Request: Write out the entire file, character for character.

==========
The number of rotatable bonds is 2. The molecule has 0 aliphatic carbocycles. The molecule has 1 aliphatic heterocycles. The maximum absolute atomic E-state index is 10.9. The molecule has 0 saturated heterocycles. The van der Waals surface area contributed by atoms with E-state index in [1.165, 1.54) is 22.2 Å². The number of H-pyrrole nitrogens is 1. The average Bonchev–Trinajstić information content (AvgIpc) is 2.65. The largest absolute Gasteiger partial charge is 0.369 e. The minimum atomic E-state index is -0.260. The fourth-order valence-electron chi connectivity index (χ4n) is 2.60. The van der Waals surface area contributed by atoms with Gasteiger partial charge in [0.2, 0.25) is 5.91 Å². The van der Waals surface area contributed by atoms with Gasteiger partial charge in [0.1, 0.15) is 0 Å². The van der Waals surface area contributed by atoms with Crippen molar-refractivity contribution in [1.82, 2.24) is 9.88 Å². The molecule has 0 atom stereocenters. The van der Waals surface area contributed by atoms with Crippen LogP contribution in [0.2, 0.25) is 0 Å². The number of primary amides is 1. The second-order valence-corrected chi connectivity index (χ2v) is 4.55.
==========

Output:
The number of rotatable bonds is 2. The molecule has 0 aliphatic carbocycles. The molecule has 1 aliphatic heterocycles. The maximum absolute atomic E-state index is 10.9. The molecule has 0 saturated heterocycles. The van der Waals surface area contributed by atoms with E-state index in [1.165, 1.54) is 22.2 Å². The number of H-pyrrole nitrogens is 1. The average Bonchev–Trinajstić information content (AvgIpc) is 2.65. The largest absolute Gasteiger partial charge is 0.369 e. The minimum atomic E-state index is -0.260. The fourth-order valence-electron chi connectivity index (χ4n) is 2.60. The van der Waals surface area contributed by atoms with Gasteiger partial charge in [0.2, 0.25) is 5.91 Å². The van der Waals surface area contributed by atoms with Gasteiger partial charge in [0.1, 0.15) is 0 Å². The van der Waals surface area contributed by atoms with Crippen molar-refractivity contribution in [1.82, 2.24) is 9.88 Å². The molecule has 0 atom stereocenters. The van der Waals surface area contributed by atoms with Crippen LogP contribution in [0.2, 0.25) is 0 Å². The number of primary amides is 1. The second-order valence-corrected chi connectivity index (χ2v) is 4.55.